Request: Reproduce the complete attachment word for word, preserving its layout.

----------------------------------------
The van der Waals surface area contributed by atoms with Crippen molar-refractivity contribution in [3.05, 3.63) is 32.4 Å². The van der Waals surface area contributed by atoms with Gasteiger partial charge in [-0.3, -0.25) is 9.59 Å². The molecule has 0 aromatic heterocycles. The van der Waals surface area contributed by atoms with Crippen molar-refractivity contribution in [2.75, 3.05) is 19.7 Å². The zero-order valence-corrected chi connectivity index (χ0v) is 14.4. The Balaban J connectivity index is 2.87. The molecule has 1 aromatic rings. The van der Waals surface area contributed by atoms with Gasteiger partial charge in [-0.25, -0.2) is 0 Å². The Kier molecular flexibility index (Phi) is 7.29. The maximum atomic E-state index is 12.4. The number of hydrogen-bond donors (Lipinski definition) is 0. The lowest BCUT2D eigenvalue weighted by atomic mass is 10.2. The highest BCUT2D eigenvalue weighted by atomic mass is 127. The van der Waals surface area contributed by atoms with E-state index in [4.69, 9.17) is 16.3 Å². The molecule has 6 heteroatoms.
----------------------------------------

The van der Waals surface area contributed by atoms with Crippen molar-refractivity contribution in [3.05, 3.63) is 32.4 Å². The van der Waals surface area contributed by atoms with Gasteiger partial charge in [-0.3, -0.25) is 9.59 Å². The molecule has 0 aromatic heterocycles. The van der Waals surface area contributed by atoms with Crippen molar-refractivity contribution in [2.75, 3.05) is 19.7 Å². The zero-order valence-corrected chi connectivity index (χ0v) is 14.4. The Balaban J connectivity index is 2.87. The molecule has 1 aromatic rings. The van der Waals surface area contributed by atoms with Gasteiger partial charge in [-0.25, -0.2) is 0 Å². The Kier molecular flexibility index (Phi) is 7.29. The maximum atomic E-state index is 12.4. The number of hydrogen-bond donors (Lipinski definition) is 0. The lowest BCUT2D eigenvalue weighted by atomic mass is 10.2. The highest BCUT2D eigenvalue weighted by atomic mass is 127. The van der Waals surface area contributed by atoms with E-state index in [4.69, 9.17) is 16.3 Å². The molecule has 6 heteroatoms.